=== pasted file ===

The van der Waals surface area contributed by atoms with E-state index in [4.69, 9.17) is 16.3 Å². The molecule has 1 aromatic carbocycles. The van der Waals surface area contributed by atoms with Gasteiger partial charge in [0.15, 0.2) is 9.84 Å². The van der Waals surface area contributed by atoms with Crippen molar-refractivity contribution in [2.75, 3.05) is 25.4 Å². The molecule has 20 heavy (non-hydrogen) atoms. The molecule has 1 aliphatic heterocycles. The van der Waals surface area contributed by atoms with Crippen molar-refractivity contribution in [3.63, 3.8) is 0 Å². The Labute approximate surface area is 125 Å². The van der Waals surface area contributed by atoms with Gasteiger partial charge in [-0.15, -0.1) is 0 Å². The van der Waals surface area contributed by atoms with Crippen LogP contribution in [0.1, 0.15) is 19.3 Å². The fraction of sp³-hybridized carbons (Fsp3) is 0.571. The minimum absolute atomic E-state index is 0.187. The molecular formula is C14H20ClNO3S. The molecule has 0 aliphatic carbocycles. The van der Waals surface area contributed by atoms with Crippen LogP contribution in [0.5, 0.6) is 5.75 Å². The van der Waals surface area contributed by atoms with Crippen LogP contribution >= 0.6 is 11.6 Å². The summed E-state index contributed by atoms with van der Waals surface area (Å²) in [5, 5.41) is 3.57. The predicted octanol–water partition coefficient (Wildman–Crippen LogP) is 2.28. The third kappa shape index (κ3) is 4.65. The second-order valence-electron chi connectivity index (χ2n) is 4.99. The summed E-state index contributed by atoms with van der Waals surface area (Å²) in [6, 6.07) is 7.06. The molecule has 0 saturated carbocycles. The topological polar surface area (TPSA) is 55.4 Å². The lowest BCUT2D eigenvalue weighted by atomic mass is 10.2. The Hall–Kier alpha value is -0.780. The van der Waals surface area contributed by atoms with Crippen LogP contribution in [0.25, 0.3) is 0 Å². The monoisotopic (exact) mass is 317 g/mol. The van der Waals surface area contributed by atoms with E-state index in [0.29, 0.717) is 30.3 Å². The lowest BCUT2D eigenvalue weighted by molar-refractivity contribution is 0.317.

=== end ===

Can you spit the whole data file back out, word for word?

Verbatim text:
The van der Waals surface area contributed by atoms with E-state index in [4.69, 9.17) is 16.3 Å². The molecule has 1 aromatic carbocycles. The van der Waals surface area contributed by atoms with Gasteiger partial charge in [0.15, 0.2) is 9.84 Å². The van der Waals surface area contributed by atoms with Crippen molar-refractivity contribution in [2.75, 3.05) is 25.4 Å². The molecule has 20 heavy (non-hydrogen) atoms. The molecule has 1 aliphatic heterocycles. The van der Waals surface area contributed by atoms with Crippen molar-refractivity contribution in [3.63, 3.8) is 0 Å². The Labute approximate surface area is 125 Å². The van der Waals surface area contributed by atoms with Gasteiger partial charge in [-0.15, -0.1) is 0 Å². The van der Waals surface area contributed by atoms with Crippen LogP contribution in [0.1, 0.15) is 19.3 Å². The fraction of sp³-hybridized carbons (Fsp3) is 0.571. The minimum absolute atomic E-state index is 0.187. The molecular formula is C14H20ClNO3S. The molecule has 0 aliphatic carbocycles. The van der Waals surface area contributed by atoms with Crippen LogP contribution in [0.5, 0.6) is 5.75 Å². The van der Waals surface area contributed by atoms with Crippen LogP contribution >= 0.6 is 11.6 Å². The summed E-state index contributed by atoms with van der Waals surface area (Å²) in [5, 5.41) is 3.57. The predicted octanol–water partition coefficient (Wildman–Crippen LogP) is 2.28. The third kappa shape index (κ3) is 4.65. The second-order valence-electron chi connectivity index (χ2n) is 4.99. The summed E-state index contributed by atoms with van der Waals surface area (Å²) in [6, 6.07) is 7.06. The molecule has 0 saturated carbocycles. The topological polar surface area (TPSA) is 55.4 Å². The lowest BCUT2D eigenvalue weighted by atomic mass is 10.2. The Hall–Kier alpha value is -0.780. The van der Waals surface area contributed by atoms with Crippen LogP contribution in [0.25, 0.3) is 0 Å². The monoisotopic (exact) mass is 317 g/mol. The van der Waals surface area contributed by atoms with E-state index in [0.29, 0.717) is 30.3 Å². The lowest BCUT2D eigenvalue weighted by molar-refractivity contribution is 0.317.